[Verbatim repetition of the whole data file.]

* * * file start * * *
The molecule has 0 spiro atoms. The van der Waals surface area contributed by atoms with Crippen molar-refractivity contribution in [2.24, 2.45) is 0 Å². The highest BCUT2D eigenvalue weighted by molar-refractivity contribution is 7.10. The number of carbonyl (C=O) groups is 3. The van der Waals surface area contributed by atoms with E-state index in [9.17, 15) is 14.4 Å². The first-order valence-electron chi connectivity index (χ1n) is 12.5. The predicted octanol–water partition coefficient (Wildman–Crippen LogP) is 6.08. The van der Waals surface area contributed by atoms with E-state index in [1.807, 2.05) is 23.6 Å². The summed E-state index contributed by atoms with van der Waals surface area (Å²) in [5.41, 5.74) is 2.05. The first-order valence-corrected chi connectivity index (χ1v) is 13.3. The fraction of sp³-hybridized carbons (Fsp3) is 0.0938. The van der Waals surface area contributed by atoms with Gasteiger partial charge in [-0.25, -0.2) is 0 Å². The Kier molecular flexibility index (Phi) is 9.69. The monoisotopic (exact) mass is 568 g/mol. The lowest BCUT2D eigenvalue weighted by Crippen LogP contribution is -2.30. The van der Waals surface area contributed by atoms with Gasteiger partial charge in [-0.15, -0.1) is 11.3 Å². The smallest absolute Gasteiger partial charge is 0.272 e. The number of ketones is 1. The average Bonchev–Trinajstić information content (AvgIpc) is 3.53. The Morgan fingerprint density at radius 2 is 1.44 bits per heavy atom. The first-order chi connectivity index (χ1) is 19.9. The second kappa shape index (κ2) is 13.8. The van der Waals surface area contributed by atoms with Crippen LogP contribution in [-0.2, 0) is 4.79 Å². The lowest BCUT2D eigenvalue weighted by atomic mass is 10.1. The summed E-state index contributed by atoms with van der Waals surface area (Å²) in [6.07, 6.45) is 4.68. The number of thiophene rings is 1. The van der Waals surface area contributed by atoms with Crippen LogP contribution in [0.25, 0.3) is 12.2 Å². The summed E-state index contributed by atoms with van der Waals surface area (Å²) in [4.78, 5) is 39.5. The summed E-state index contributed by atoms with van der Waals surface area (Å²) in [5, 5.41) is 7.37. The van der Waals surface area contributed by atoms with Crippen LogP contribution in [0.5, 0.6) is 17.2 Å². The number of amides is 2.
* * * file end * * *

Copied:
The molecule has 0 spiro atoms. The van der Waals surface area contributed by atoms with Crippen molar-refractivity contribution in [2.24, 2.45) is 0 Å². The highest BCUT2D eigenvalue weighted by molar-refractivity contribution is 7.10. The number of carbonyl (C=O) groups is 3. The van der Waals surface area contributed by atoms with E-state index in [9.17, 15) is 14.4 Å². The first-order valence-electron chi connectivity index (χ1n) is 12.5. The predicted octanol–water partition coefficient (Wildman–Crippen LogP) is 6.08. The van der Waals surface area contributed by atoms with E-state index in [1.807, 2.05) is 23.6 Å². The summed E-state index contributed by atoms with van der Waals surface area (Å²) in [5.41, 5.74) is 2.05. The first-order valence-corrected chi connectivity index (χ1v) is 13.3. The fraction of sp³-hybridized carbons (Fsp3) is 0.0938. The van der Waals surface area contributed by atoms with Gasteiger partial charge in [-0.25, -0.2) is 0 Å². The Kier molecular flexibility index (Phi) is 9.69. The monoisotopic (exact) mass is 568 g/mol. The lowest BCUT2D eigenvalue weighted by Crippen LogP contribution is -2.30. The van der Waals surface area contributed by atoms with Gasteiger partial charge in [-0.15, -0.1) is 11.3 Å². The smallest absolute Gasteiger partial charge is 0.272 e. The number of ketones is 1. The average Bonchev–Trinajstić information content (AvgIpc) is 3.53. The Morgan fingerprint density at radius 2 is 1.44 bits per heavy atom. The first-order chi connectivity index (χ1) is 19.9. The second kappa shape index (κ2) is 13.8. The van der Waals surface area contributed by atoms with Crippen LogP contribution in [-0.2, 0) is 4.79 Å². The lowest BCUT2D eigenvalue weighted by atomic mass is 10.1. The summed E-state index contributed by atoms with van der Waals surface area (Å²) in [6.07, 6.45) is 4.68. The number of thiophene rings is 1. The van der Waals surface area contributed by atoms with Crippen LogP contribution in [0.25, 0.3) is 12.2 Å². The summed E-state index contributed by atoms with van der Waals surface area (Å²) in [4.78, 5) is 39.5. The summed E-state index contributed by atoms with van der Waals surface area (Å²) in [5, 5.41) is 7.37. The van der Waals surface area contributed by atoms with Crippen LogP contribution in [0.5, 0.6) is 17.2 Å². The number of amides is 2.